It happened just like that – sudden and unexpected. But since it happened I haven’t looked back, so I am taking that as a sign that it was the right decision, since I feel pretty settled in it. So what does that mean?
I am going to Central America for 6 months.
Let me take a step back and explain how I came to this decision. When I returned to the US it was under the promise that I would be leaving again, I just didn’t know where to yet, so I was going to take the summer to figure it out. I knew I had a six month window between the end of my summer job and my sister’s wedding, an unmissable event in San Francisco next spring. With that in mind I narrowed it down to four options:
1. South America. To be honest, I really thought I would be going back to South America. I pretty much came back to go to South America. I knew the exact trip I wanted to do: I would fly to Lima, hit a few places I missed in Peru like Arequipa on my way to a few places I missed in Bolivia like Sucre and Potosi before a border-hopping adventure down Chile and Argentina into Patagonia, then I would loop around the southernmost point of South America and work my way back up to Buenos Aires. Sounds great, right? I even dreamed about continuing up the coast of Brazil to the beach towns I missed like Puerto Alegre, Fortaleza, and Jericoacoara.
2. Wanaka, New Zealand. I knew the work-study visa was an option until I hit 30 and I loved this town so much I thought about just finding a job and staying put for a while. It would be their summer so I could potentially farm or do something on the lake. I would hike, get to know a foreign country well, and do some wandering in the meantime. Maybe I would finally get to do more of the Great Walks or jump over to Tasmania or Perth.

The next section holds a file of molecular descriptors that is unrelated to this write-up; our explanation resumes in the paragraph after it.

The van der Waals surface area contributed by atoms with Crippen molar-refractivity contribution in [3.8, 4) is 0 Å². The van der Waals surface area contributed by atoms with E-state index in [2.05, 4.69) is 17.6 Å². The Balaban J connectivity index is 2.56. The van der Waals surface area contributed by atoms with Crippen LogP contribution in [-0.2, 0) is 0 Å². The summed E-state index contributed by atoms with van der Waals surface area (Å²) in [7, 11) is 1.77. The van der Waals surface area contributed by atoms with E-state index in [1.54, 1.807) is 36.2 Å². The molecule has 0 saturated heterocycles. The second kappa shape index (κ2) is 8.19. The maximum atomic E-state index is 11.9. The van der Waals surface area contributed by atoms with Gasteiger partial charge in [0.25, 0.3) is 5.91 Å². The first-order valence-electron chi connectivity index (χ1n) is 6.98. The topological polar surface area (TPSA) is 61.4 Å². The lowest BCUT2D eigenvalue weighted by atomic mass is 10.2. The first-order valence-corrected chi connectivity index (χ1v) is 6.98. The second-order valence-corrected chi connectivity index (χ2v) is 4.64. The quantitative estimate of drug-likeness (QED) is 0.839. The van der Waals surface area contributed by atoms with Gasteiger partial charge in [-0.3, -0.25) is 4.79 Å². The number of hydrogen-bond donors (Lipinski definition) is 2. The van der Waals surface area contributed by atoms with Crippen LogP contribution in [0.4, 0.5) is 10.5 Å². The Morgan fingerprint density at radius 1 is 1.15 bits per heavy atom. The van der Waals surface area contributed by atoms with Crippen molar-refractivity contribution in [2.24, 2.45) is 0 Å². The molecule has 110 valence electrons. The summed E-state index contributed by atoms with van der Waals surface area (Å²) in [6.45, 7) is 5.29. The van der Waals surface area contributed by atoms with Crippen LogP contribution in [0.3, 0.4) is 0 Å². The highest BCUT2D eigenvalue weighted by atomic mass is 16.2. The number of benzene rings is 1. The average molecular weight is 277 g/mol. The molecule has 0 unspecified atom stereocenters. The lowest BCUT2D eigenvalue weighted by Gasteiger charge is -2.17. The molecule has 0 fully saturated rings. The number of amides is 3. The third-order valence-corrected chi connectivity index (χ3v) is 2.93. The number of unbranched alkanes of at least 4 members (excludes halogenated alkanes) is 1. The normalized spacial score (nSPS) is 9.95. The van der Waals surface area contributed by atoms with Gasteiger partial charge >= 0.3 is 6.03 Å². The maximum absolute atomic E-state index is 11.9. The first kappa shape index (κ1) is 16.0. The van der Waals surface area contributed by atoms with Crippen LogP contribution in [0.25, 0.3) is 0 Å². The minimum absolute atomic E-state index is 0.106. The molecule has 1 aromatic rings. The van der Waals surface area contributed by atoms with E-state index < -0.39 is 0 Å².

3. Central America. This choice was a continuation of the backpacker lifestyle in a mostly new region. People raved about traveling through CA and my week in Nicaragua in 2011 was enough of a taste to make me want to go back and see more like it. It’s cheap, it’s got the kinds of adventures I like, and my timeline of September to March is the exact right time of year to explore it.
4. Europe. I’ve been talking about moving to Vienna for a long time now, and with so many friends going to Oktoberfest this year maybe it was time to bite the bullet and go for it. I have friends to visit across Europe who I’ve been telling I’ll see at some point, I could fly to England and go through France and the Netherlands on my way to Germany, with a quick Swiss interlude before ending in Vienna. I haven’t been to Europe in years and that should be corrected soon.
With four fantastic options I thought it would take all summer to decide and after Labor Day I’d end up flipping a coin or buying the cheapest flight to one of the regions I was considering. Turns out it didn’t take all summer to decide, but that cheapest flight idea may have been right.
I quickly eliminated Europe. As much as I want to go there, a six month window is not a time to try to move to a new place, it’s a time to do another adventure that I know I will return from. Europe would have to wait until after April. Next to go was New Zealand. I was forcing it on this time because of the age limit on the work-study visa. If I do want to go live in Wanaka I can do that any time, it’ll just be a little more complicated. But for any American under 30 who might be thinking about some extended time in New Zealand or Australia, I highly recommend looking into the work-study visa. It’s a great way to spend a year or two abroad and something I wish I’d known about before.
I was down to two options: South America or Central America. The two backpacking options that would again have me moving around quite a bit. South America had been calling me back ever since I left. I woke up in Myanmar longing for it, a physical pain in my chest that told me I needed to be on a different continent. I knew the exact trip I wanted to do and had originally said I needed 6 months for it. The time frame was right, an estimated December/January arrival in Patagonia would work out perfectly, and I would finally feel like I completed South America (at least for now). At this point you’re probably wondering why I don’t have a flight booked to Lima.